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Guy Fawkes and the Gunpowder Plot

Houses of Parliament
© Shutterstock / David Berry

"Remember, remember the fifth of November; gunpowder, treason and plot". This is just one of the rhymes which has survived since 1605 when the famous gunpowder plot led by Guy Fawkes was foiled.

Guy Fawkes was born in York in 1570 to a family known for their recusant tendencies. In Protestant England ruled by King James I, the Fawkes family amongst others held firmly to the Catholic faith.

Repressed Catholicism

The English Parliament repressed Catholicism, even executing those who harboured Catholic priests. This background lays the foundation for the plan to assassinate the Protestant King and his Parliament.

After leaving school Guy Fawkes worked for a time as a servant but eventually joined a rebel army in Flanders to fight against the Dutch Revolt.

He spent ten years fighting for the Catholic cause as a soldier and, as well as developing an affinity for the rebel cause, he also gained considerable expertise in explosives.


On returning to England Fawkes was recruited by Robert Catesby, one of a group of thirteen religious conspirators planning to kill the king, his family and most of the members of the House of Lords by blowing up the Palace of Westminster at the State Opening of Parliament.

Crowd in silhouette enjoying a large bonfire
© Shutterstock / Christopher Elwell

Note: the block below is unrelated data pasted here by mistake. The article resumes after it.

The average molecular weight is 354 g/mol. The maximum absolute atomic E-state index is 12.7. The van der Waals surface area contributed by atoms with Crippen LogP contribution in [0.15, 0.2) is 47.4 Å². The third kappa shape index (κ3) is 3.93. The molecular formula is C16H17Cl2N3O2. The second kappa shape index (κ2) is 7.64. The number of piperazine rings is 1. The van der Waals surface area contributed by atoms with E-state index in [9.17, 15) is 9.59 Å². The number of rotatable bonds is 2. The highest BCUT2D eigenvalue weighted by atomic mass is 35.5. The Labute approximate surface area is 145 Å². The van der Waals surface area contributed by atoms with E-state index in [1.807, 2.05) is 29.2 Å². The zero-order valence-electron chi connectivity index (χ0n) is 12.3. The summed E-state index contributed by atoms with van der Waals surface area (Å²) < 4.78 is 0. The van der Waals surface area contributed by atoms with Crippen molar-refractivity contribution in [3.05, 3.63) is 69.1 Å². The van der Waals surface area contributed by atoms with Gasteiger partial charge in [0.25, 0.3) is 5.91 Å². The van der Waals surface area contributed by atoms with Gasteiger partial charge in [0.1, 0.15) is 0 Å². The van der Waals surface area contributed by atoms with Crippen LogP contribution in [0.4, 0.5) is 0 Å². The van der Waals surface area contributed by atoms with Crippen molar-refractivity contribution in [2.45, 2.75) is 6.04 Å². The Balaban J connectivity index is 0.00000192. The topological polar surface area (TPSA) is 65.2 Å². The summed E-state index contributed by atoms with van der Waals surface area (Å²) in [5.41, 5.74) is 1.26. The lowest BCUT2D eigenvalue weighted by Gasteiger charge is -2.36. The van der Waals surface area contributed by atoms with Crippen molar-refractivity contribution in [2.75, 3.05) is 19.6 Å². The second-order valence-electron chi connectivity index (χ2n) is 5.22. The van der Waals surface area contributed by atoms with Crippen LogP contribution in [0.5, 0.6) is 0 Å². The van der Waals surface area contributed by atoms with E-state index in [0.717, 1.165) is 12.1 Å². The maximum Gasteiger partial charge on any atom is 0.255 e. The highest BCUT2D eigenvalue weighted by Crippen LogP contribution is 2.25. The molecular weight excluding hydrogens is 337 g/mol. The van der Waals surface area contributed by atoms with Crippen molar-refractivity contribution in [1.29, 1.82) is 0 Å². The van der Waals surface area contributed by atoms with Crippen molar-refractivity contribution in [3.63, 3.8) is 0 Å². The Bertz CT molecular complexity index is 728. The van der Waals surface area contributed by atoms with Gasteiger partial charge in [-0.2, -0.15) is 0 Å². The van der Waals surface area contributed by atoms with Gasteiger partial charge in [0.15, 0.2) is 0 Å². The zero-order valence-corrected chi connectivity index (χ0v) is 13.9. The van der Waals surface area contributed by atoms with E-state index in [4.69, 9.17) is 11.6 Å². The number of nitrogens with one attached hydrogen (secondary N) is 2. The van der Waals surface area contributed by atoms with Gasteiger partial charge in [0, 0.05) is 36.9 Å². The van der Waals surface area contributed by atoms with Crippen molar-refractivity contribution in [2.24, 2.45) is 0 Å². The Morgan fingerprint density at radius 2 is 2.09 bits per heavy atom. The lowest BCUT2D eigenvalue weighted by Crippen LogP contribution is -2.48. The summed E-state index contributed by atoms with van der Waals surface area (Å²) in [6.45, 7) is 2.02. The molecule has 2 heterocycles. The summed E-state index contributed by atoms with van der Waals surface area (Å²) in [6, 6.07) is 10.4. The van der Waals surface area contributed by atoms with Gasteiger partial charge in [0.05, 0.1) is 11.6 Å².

Having failed to dig a tunnel beneath the building, they rented a cellar beneath the building, and by March 1605 had moved 36 barrels of gunpowder into the store.

All was going according to plan, except for a niggling concern that there would be some Catholics present at the opening ceremony.

Letter Leads to Discovery

A letter was sent, probably by Francis Tresham, one of the conspirators to his brother-in-law, Lord Monteagle, warning him to stay away from the Opening of Parliament. Although the letter was considered a hoax or joke, the letter was shown to the king, who had the area searched.

The gunpowder was discovered, hidden beneath piles of firewood and Guy Fawkes was arrested as he left the cellars in the early hours of November 5th, 1605.

A Yeoman of the Guard at the Tower of London
Yeoman of the Guard, Tower of London ©Shutterstock / Thomas Owen Jenkins

He was taken to the Tower of London and tortured to give up the names of his fellow conspirators. Those who had not been killed trying to flee were tried, found guilty of treason and were hung, drawn and quartered - the ultimate punative death in the 17th century.

The plot illustrated the hostility against Catholics at that time and even today English law forbids a Catholic from holding the office of monarch.

The practice stands that a Yeoman of the Guard ceremonially searches the basement of the Houses of Parliament before the state opening continues today, despite the old building having been destroyed by fire in 1834 and a new Houses of Parliament now stands on the site.

Annual Celebration

Londoners were encouraged to celebrate the foiling of the plot by lighting bonfires in the streets. If they had had fireworks, no doubt they would have celebrated with them too, but they came later in history!

© Shutterstock / Botond Horvath

The 5th November became a national holiday and during the 18th century it was the tradition for children to create a "guy" or scarecrow and collect "a penny for the guy".

It was then ceremoniously burnt on top of the bonfire on Bonfire Night, a tradition which is also carried out in Canada and throughout the former British Colonies.

A visit to Battle Museum in East Sussex will reveal an exhibit of the oldest known effigy of Guy Fawkes.

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